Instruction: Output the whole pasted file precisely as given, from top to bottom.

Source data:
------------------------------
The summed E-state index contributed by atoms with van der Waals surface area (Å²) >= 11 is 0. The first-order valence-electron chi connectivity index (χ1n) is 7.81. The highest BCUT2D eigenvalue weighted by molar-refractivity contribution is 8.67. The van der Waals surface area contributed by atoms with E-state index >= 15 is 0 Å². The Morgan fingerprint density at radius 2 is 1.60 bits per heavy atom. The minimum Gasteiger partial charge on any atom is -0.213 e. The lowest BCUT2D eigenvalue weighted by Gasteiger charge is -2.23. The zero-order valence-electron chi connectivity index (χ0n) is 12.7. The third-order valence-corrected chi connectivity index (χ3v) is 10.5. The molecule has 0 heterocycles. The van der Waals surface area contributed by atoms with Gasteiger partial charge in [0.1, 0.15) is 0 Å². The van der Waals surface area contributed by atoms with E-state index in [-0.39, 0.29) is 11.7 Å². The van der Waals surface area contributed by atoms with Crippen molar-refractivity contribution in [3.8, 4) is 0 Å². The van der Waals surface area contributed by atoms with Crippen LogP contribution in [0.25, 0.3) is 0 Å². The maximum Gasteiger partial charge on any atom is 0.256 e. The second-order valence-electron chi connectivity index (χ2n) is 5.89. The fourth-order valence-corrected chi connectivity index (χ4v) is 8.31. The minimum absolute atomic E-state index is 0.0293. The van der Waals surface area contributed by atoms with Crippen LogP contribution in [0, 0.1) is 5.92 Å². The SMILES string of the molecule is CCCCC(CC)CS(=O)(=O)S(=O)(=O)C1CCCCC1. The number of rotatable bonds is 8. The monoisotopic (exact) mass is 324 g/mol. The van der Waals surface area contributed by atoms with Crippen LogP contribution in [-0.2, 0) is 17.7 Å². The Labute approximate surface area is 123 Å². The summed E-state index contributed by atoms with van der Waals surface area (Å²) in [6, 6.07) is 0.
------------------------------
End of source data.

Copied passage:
The summed E-state index contributed by atoms with van der Waals surface area (Å²) >= 11 is 0. The first-order valence-electron chi connectivity index (χ1n) is 7.81. The highest BCUT2D eigenvalue weighted by molar-refractivity contribution is 8.67. The van der Waals surface area contributed by atoms with E-state index >= 15 is 0 Å². The Morgan fingerprint density at radius 2 is 1.60 bits per heavy atom. The minimum Gasteiger partial charge on any atom is -0.213 e. The lowest BCUT2D eigenvalue weighted by Gasteiger charge is -2.23. The zero-order valence-electron chi connectivity index (χ0n) is 12.7. The third-order valence-corrected chi connectivity index (χ3v) is 10.5. The molecule has 0 heterocycles. The van der Waals surface area contributed by atoms with Gasteiger partial charge in [0.1, 0.15) is 0 Å². The van der Waals surface area contributed by atoms with E-state index in [-0.39, 0.29) is 11.7 Å². The van der Waals surface area contributed by atoms with Crippen molar-refractivity contribution in [3.8, 4) is 0 Å². The van der Waals surface area contributed by atoms with Crippen LogP contribution in [0.25, 0.3) is 0 Å². The maximum Gasteiger partial charge on any atom is 0.256 e. The second-order valence-electron chi connectivity index (χ2n) is 5.89. The fourth-order valence-corrected chi connectivity index (χ4v) is 8.31. The minimum absolute atomic E-state index is 0.0293. The van der Waals surface area contributed by atoms with Crippen LogP contribution in [0, 0.1) is 5.92 Å². The SMILES string of the molecule is CCCCC(CC)CS(=O)(=O)S(=O)(=O)C1CCCCC1. The number of rotatable bonds is 8. The monoisotopic (exact) mass is 324 g/mol. The van der Waals surface area contributed by atoms with Crippen LogP contribution in [-0.2, 0) is 17.7 Å². The Labute approximate surface area is 123 Å². The summed E-state index contributed by atoms with van der Waals surface area (Å²) in [6, 6.07) is 0.